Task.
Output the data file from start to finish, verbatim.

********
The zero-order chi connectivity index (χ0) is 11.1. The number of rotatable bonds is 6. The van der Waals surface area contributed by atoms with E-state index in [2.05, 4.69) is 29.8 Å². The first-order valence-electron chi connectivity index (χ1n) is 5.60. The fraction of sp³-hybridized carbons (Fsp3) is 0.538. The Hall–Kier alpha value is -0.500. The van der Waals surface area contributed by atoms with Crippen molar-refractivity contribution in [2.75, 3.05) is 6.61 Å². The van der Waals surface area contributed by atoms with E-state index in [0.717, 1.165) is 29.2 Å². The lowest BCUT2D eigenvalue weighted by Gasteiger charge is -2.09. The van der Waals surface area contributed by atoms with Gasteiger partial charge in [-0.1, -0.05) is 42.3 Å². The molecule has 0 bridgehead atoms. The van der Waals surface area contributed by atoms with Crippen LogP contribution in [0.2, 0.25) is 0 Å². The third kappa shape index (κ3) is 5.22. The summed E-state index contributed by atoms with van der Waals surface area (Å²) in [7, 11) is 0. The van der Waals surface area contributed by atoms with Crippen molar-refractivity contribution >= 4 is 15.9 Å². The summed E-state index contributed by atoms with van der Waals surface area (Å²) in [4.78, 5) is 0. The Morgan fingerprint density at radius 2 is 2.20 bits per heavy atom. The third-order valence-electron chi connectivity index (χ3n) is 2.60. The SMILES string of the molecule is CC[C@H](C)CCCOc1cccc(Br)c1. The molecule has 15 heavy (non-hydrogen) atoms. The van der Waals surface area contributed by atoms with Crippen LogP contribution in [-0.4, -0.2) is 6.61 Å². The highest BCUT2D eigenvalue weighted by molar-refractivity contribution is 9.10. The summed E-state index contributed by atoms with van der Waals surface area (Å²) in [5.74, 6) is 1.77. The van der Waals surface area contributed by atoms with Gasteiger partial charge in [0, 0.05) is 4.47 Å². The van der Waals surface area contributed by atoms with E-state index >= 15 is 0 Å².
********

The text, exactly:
The zero-order chi connectivity index (χ0) is 11.1. The number of rotatable bonds is 6. The van der Waals surface area contributed by atoms with E-state index in [2.05, 4.69) is 29.8 Å². The first-order valence-electron chi connectivity index (χ1n) is 5.60. The fraction of sp³-hybridized carbons (Fsp3) is 0.538. The Hall–Kier alpha value is -0.500. The van der Waals surface area contributed by atoms with Crippen molar-refractivity contribution in [2.75, 3.05) is 6.61 Å². The van der Waals surface area contributed by atoms with E-state index in [0.717, 1.165) is 29.2 Å². The lowest BCUT2D eigenvalue weighted by Gasteiger charge is -2.09. The van der Waals surface area contributed by atoms with Gasteiger partial charge in [-0.1, -0.05) is 42.3 Å². The molecule has 0 bridgehead atoms. The van der Waals surface area contributed by atoms with Crippen LogP contribution in [0.2, 0.25) is 0 Å². The third kappa shape index (κ3) is 5.22. The summed E-state index contributed by atoms with van der Waals surface area (Å²) in [7, 11) is 0. The van der Waals surface area contributed by atoms with Crippen molar-refractivity contribution >= 4 is 15.9 Å². The summed E-state index contributed by atoms with van der Waals surface area (Å²) in [4.78, 5) is 0. The Morgan fingerprint density at radius 2 is 2.20 bits per heavy atom. The third-order valence-electron chi connectivity index (χ3n) is 2.60. The SMILES string of the molecule is CC[C@H](C)CCCOc1cccc(Br)c1. The molecule has 15 heavy (non-hydrogen) atoms. The van der Waals surface area contributed by atoms with Crippen LogP contribution in [-0.4, -0.2) is 6.61 Å². The highest BCUT2D eigenvalue weighted by molar-refractivity contribution is 9.10. The summed E-state index contributed by atoms with van der Waals surface area (Å²) in [5.74, 6) is 1.77. The van der Waals surface area contributed by atoms with Gasteiger partial charge in [0, 0.05) is 4.47 Å². The van der Waals surface area contributed by atoms with E-state index >= 15 is 0 Å².